The Ins and Outs of Medical Debt Relief
August 15, 2019
From overdue credit card payments to unpaid student loans, personal debt can creep up in many ways. While those two types of debt may be quite familiar to a lot of us, there’s one type that we may forget about entirely.
You guessed it: it’s medical debt.
The United States spends nearly $11,000 on health care per capita, an expenditure which is more than any other developed nation shells out.
Correspondingly, medical debt is a significant source of trouble for millions of American citizens; a 2017 survey conducted by the Urban Institute revealed that it’s one of the most common debts found in collections.
Because serious complications to your health can arise at any time, you’ve got to be sure you know what to do if you can’t keep up with your medical bills. To quickly learn the ins and outs of medical debt and medical debt relief, keep reading.
What exactly is medical debt?
Medical debt is debt people may incur as a result of outstanding medical bills on medications, procedures, or other related healthcare costs.
Like other forms of debt, accruing too much of this type can negatively impact your credit. Often, doctors, hospitals, and other healthcare providers will report unpaid medical bills to a debt collector and not a credit bureau. This means that debt collectors will set up a separate collection account in your credit report that, if not addressed, can cause your credit score to drop as much as 100 points—and fast.
The worst part? This drop may affect your score for up to 7 years after the recorded date of delinquency. Although you can make small improvements to it over time, it’s always better to avoid taking such a blow in the first place.
And what is medical debt relief?
But what if you can’t escape medical debt? That’s why medical debt relief is a thing.
Debt relief is a collective term that refers to different ways of alleviating debts so that the indebted find some financial relief. With medical debt relief, this applies specifically to outstanding medical expenses.
There is no one way to relieve medical debt; rather, there are several. Consider the following 3 options if you, too, need a way to sort out your medical debts:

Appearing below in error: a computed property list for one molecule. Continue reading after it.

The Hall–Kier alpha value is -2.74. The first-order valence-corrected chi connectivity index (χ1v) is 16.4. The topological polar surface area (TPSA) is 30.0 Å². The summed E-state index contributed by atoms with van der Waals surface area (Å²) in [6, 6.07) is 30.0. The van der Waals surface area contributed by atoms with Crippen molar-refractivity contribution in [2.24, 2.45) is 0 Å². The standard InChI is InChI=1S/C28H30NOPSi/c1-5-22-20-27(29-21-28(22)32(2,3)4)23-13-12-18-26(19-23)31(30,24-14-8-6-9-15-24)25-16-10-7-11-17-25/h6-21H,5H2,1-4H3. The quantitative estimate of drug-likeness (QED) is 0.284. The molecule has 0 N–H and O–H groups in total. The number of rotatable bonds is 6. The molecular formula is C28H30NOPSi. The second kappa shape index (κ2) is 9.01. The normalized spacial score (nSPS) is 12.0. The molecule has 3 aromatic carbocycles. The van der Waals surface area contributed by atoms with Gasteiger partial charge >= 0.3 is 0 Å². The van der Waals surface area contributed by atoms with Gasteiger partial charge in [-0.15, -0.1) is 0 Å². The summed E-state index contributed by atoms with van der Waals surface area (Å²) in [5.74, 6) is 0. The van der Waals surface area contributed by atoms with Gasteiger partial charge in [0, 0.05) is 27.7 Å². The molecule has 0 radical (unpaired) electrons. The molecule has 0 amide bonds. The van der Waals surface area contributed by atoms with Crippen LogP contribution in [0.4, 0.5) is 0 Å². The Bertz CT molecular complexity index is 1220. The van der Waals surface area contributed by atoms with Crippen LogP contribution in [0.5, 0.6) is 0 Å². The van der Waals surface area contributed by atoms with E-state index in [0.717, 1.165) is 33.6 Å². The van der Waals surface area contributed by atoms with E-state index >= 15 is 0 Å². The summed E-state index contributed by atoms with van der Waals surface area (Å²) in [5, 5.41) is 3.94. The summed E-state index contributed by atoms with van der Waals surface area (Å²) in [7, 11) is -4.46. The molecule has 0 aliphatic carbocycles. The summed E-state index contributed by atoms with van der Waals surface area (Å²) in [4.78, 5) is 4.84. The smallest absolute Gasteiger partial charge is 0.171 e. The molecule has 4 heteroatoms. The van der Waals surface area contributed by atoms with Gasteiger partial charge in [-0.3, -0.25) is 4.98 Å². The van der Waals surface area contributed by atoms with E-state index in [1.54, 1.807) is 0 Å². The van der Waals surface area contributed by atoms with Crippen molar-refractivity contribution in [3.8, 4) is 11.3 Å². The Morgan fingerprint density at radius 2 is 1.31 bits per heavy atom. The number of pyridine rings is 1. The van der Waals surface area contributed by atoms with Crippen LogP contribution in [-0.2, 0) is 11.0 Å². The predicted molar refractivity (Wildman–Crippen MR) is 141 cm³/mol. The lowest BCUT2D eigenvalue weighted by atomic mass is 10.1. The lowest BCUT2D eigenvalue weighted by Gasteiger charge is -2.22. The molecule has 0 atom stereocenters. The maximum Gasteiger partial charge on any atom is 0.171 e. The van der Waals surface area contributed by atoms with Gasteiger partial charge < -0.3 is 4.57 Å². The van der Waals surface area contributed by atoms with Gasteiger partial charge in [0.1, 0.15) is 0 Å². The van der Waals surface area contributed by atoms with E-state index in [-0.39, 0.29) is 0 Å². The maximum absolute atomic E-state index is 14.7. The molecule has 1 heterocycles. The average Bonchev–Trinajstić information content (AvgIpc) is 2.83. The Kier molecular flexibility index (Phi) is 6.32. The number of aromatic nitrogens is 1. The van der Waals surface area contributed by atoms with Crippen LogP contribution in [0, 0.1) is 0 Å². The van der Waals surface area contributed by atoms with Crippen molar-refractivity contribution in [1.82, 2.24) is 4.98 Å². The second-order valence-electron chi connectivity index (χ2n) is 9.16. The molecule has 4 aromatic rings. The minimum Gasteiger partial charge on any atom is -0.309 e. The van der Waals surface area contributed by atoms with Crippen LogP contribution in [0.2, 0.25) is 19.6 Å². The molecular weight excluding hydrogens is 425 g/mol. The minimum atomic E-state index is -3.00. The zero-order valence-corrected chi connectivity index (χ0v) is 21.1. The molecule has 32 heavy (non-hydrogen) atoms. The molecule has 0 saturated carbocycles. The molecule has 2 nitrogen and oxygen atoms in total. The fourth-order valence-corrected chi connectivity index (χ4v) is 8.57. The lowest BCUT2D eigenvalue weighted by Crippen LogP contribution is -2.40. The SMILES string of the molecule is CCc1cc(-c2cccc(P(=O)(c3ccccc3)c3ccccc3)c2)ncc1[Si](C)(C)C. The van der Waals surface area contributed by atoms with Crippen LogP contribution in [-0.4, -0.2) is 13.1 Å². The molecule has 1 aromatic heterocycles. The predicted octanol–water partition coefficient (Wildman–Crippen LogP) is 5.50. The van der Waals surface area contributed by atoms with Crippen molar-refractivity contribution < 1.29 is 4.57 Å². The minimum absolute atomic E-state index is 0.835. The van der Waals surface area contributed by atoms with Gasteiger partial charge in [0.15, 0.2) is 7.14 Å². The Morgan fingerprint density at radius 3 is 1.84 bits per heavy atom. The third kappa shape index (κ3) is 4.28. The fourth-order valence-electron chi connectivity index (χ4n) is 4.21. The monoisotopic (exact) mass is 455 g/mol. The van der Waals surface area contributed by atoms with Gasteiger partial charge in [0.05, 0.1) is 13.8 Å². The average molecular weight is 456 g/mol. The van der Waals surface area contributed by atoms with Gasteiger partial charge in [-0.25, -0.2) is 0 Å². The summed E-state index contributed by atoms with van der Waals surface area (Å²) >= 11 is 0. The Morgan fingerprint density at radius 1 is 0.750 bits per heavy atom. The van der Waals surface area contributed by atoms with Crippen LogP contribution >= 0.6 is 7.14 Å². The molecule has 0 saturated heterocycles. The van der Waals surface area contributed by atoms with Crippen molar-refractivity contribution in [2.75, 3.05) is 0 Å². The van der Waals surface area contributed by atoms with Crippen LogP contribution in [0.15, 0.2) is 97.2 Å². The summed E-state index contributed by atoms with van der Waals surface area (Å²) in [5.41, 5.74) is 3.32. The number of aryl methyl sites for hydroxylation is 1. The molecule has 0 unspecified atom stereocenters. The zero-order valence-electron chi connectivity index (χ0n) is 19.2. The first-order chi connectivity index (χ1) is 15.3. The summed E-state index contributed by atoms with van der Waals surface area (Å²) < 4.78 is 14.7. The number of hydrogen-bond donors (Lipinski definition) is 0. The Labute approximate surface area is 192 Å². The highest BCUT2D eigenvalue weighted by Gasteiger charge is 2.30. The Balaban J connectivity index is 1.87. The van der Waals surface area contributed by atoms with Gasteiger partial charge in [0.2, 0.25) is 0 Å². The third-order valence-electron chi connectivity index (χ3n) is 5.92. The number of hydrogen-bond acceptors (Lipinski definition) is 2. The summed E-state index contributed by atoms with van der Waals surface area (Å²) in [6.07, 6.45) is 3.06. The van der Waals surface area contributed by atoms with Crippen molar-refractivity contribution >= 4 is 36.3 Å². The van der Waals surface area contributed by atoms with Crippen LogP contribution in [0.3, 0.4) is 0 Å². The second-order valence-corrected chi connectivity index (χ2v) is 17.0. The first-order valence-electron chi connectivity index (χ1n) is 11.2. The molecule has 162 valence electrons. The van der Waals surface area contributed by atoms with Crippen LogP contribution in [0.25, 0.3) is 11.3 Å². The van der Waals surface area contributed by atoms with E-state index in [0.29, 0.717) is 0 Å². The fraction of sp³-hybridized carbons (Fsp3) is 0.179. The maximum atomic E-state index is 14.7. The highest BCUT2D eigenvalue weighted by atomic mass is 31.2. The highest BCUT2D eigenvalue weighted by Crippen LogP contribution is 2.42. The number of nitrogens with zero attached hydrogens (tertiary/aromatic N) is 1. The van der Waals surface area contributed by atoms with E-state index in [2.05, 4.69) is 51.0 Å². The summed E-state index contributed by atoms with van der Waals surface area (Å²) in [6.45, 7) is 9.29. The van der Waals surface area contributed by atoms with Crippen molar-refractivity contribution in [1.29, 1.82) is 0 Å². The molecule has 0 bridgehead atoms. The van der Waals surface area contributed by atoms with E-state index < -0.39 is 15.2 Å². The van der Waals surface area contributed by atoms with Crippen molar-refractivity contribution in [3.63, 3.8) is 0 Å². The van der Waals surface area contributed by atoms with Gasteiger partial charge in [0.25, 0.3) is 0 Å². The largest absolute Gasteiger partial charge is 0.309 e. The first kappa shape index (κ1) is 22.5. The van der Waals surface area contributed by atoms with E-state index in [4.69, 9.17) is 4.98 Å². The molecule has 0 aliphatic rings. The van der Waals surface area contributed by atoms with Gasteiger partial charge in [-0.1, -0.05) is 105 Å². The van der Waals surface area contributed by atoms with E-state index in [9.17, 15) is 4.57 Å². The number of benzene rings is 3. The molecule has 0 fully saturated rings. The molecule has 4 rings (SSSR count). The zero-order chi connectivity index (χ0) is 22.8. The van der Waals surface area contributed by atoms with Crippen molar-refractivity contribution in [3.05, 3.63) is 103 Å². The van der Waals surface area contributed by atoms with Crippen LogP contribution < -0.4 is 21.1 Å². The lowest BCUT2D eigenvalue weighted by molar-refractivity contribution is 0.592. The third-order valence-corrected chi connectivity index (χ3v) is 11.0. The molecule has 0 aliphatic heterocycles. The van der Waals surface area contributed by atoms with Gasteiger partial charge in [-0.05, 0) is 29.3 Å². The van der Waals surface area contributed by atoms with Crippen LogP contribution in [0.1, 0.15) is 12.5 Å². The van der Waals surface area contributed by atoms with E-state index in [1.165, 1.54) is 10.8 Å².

Although various healthcare providers will work with debt collectors, doing so isn’t the most cost-effective practice. In fact, they’ll lose money that way — that’s why negotiating your debt to a lower balance is one possible course of action that can benefit both you and your medical creditors.
If you’re interested in starting these negotiations, it may be a good idea to do so through a third-party, such as a medical billing advocate.
Additionally, and in ideal circumstances, you’ll want to do this as quickly as possible, meaning before your healthcare provider calls a debt collector; according to Debt.org, collectors are much less inclined to settle your debt than a doctor or hospital would.
Debt consolidation is another form of medical debt relief that can help lighten the financial burden of unpaid medical bills. This option is a way of paying off several smaller debts into a larger, more consolidated debt that typically includes payoff benefits like a lower interest rate or payment installments.
Common ways to consolidate medical debt is by paying for your medical bills with a credit card or by taking out a loan.
It’s important to note, however, that medical debt pre-consolidation is interest-free. This means that, if you decide debt consolidation is the way to go, you will probably have to start paying interest to creditors offering your newly formed debt.
Depending on your current life circumstances, you may qualify for additional medical debt relief.
For example, low-income individuals may be eligible for Medicaid, which is a government program that helps those who struggle to pay their medical costs.
Additionally, there’s also a chance that medical debt forgiveness can relieve your debt drastically. In this scenario, either your healthcare provider or an outside organization will agree to forgive the cost of your debt entirely. Before having your debt forgiven, you’ll likely need to verify your hardships via some form of documentation.
Are you sure you need medical debt relief?
Medical debt is a serious charge, but one that isn’t always mistake-free.
Before considering any form of medical debt relief, make sure that your bill is free of the following errors:
- Coding errors – this occurs when human encoding errors in insurance claims or medical bills charge you for more expensive treatments
- Double billing – this occurs when your healthcare provider has accidentally sent you a bill that you’ve already paid once before
- Services not rendered – this occurs when your healthcare provider fraudulently charges you for services they did not deliver
Even though recent laws have aimed to minimize the impact of medical debt on your credit scores, you should remain vigilant when checking your medical bills. If you see something you suspect is wrong, always ask questions; it may save you a lot of time and money down the line.
Want to learn even more about other types of debt? Learn more with Illinois Lending. And if you ever need some extra cash to help pay your bills on time, consider applying online for one of our personal loans today.